Event 1

The full-day event was hosted by a facilitator from the Haydn Green Institute at the University of Nottingham, who specialized in the Nottingham Ingenuity Process. Table 1 shows how this relates to traditional NGT methods. The event began with an introduction to the project and the work so far, outlining interventions from the systematic review (8) and a presentation about the patient perspective. Participants were split into five round-table groups, evenly distributing ward and nonward professionals.


Table 1 A table to highlight the relationship between the stages of the Nottingham Ingenuity Process and Traditional Nominal Group Technique.

Phase 1: Problem Identification

In the initial phase we asked participants to work in small groups of three to six participants to outline the problems associated with communication and interagency working relating to discharge from acute mental health to community services.

Phase 2: Solution Generation

In phase two we asked individuals to silently generate as many potential ideas as possible, without being bound to notions of feasibility, finance, or execution. Ideas were recorded on ‘post-it’ notes and attached to a flip-board for discussion in the next phase.

Phase 3: Decision Making

The decision making phase had multiple components: 1) recording of ideas collectively; 2) discussion of the individual ideas generated; 3) deciding what is feasible using three time markers a) today, b) next month, c) in 6 months; 4) moving two people from each group to play the role of a critical friend to discuss feasibility of potential ideas; 5) deciding which of the potential ideas are the three to five priorities they would like to present to the wider group. One participant from each group verbally presented their ideas to the wider group, and the presentations were audio-recorded, with written consent obtained.

Event 2

Phase 4: Prioritization, Implementation, and Intervention Development

The half-day prioritization, implementation, and intervention development event began with a presentation of the ideas from event 1 and where relevant, how ideas related to academic literature. The titles of all potential ideas were also displayed around the room. There were then four distinct elements: (1) idea reduction: reducing the long list of items from the last event to a manageable, feasible list of 10 items through small group discussion; (2) individual ranking in silence of the top five preferences from the list; (3) discussion of group rankings and generation of best three ideas (including a visualization exercise using sticky dots to triangulate voting findings); and (4) discussion of how the organization might implement these three interventions in practice. We chose to rank the top five preferences as it is in line with other literature and guidelines, although there is no predefined number (23, 30).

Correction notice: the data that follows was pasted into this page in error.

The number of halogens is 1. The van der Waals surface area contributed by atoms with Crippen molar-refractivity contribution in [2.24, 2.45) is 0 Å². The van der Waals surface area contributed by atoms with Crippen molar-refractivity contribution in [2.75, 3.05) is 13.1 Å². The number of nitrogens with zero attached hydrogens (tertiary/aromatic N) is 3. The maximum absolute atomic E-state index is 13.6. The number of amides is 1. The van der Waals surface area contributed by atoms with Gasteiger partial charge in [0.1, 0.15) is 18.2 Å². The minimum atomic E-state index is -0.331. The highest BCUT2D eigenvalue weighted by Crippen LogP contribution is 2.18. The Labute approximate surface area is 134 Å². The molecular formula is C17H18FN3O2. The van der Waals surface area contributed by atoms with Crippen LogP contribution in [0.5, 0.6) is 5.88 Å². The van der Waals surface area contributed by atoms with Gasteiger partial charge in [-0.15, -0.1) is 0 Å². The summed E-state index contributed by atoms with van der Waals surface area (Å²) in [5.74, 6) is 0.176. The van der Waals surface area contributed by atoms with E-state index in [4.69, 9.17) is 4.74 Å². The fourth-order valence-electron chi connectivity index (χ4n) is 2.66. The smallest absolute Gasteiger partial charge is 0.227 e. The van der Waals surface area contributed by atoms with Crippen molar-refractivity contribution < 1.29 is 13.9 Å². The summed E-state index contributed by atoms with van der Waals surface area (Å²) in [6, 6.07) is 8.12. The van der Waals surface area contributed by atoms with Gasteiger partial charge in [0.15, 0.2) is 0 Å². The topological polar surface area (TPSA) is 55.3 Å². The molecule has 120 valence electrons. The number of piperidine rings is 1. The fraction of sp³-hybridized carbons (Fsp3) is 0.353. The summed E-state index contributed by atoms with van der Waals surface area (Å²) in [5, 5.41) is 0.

Event 1

We used a convenience sample, initiating with a single UK NHS trust comprising of two campuses; we then snowballed sampled individuals who interacted with the acute mental health wards of this trust. We aimed for 50% of the participants to be staff members (of any cadre) from acute mental health settings and 50% as staff members from community, primary or social care, emergency services or had lived experience expertise. As the intervention aimed to focus on communication between the acute ward and other services, we aimed to ensure there was adequate representation from acute ward staff in each of the small group discussions. The research team developed a protocol (see Supplementary File 1) outlining preferable numbers of each professional cadre and organization to generate a diverse stakeholder group. When a participant dropped out of one group we aimed to find a participant of similar professional background. Participants received a £20 gift voucher and travel expenses in recognition of their time.